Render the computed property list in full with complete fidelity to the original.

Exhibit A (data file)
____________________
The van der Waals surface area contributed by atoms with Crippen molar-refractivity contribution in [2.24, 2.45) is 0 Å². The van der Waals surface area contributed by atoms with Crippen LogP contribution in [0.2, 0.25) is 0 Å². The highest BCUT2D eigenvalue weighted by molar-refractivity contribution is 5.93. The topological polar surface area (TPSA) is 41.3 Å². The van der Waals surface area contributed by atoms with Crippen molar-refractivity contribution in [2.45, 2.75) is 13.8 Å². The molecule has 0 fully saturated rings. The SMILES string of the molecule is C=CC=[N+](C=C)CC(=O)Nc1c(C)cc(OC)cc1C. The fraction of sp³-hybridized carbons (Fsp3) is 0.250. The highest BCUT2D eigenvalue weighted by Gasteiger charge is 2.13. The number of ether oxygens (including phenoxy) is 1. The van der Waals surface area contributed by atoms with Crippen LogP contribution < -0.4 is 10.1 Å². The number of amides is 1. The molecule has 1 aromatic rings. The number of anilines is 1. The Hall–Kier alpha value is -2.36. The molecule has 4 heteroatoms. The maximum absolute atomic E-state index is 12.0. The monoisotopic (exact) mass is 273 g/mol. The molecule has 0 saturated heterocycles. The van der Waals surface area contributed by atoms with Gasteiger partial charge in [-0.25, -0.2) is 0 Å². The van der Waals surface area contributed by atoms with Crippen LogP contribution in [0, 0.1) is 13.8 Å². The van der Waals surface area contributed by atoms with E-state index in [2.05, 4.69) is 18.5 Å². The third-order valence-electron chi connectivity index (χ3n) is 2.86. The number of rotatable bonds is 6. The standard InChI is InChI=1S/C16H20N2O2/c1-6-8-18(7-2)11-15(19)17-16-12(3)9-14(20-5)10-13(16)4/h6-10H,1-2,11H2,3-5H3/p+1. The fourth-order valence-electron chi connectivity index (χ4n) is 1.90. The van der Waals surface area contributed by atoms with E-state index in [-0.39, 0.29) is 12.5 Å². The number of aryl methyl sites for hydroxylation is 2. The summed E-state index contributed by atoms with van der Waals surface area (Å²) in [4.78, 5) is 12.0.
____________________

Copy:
The van der Waals surface area contributed by atoms with Crippen molar-refractivity contribution in [2.24, 2.45) is 0 Å². The van der Waals surface area contributed by atoms with Crippen LogP contribution in [0.2, 0.25) is 0 Å². The highest BCUT2D eigenvalue weighted by molar-refractivity contribution is 5.93. The topological polar surface area (TPSA) is 41.3 Å². The van der Waals surface area contributed by atoms with Crippen molar-refractivity contribution in [2.45, 2.75) is 13.8 Å². The molecule has 0 fully saturated rings. The SMILES string of the molecule is C=CC=[N+](C=C)CC(=O)Nc1c(C)cc(OC)cc1C. The fraction of sp³-hybridized carbons (Fsp3) is 0.250. The highest BCUT2D eigenvalue weighted by Gasteiger charge is 2.13. The number of ether oxygens (including phenoxy) is 1. The van der Waals surface area contributed by atoms with Crippen LogP contribution < -0.4 is 10.1 Å². The number of amides is 1. The molecule has 1 aromatic rings. The number of anilines is 1. The Hall–Kier alpha value is -2.36. The molecule has 4 heteroatoms. The maximum absolute atomic E-state index is 12.0. The monoisotopic (exact) mass is 273 g/mol. The molecule has 0 saturated heterocycles. The van der Waals surface area contributed by atoms with Gasteiger partial charge in [-0.25, -0.2) is 0 Å². The van der Waals surface area contributed by atoms with Crippen LogP contribution in [0, 0.1) is 13.8 Å². The van der Waals surface area contributed by atoms with E-state index in [2.05, 4.69) is 18.5 Å². The third-order valence-electron chi connectivity index (χ3n) is 2.86. The number of rotatable bonds is 6. The standard InChI is InChI=1S/C16H20N2O2/c1-6-8-18(7-2)11-15(19)17-16-12(3)9-14(20-5)10-13(16)4/h6-10H,1-2,11H2,3-5H3/p+1. The fourth-order valence-electron chi connectivity index (χ4n) is 1.90. The van der Waals surface area contributed by atoms with E-state index in [-0.39, 0.29) is 12.5 Å². The number of aryl methyl sites for hydroxylation is 2. The summed E-state index contributed by atoms with van der Waals surface area (Å²) in [4.78, 5) is 12.0.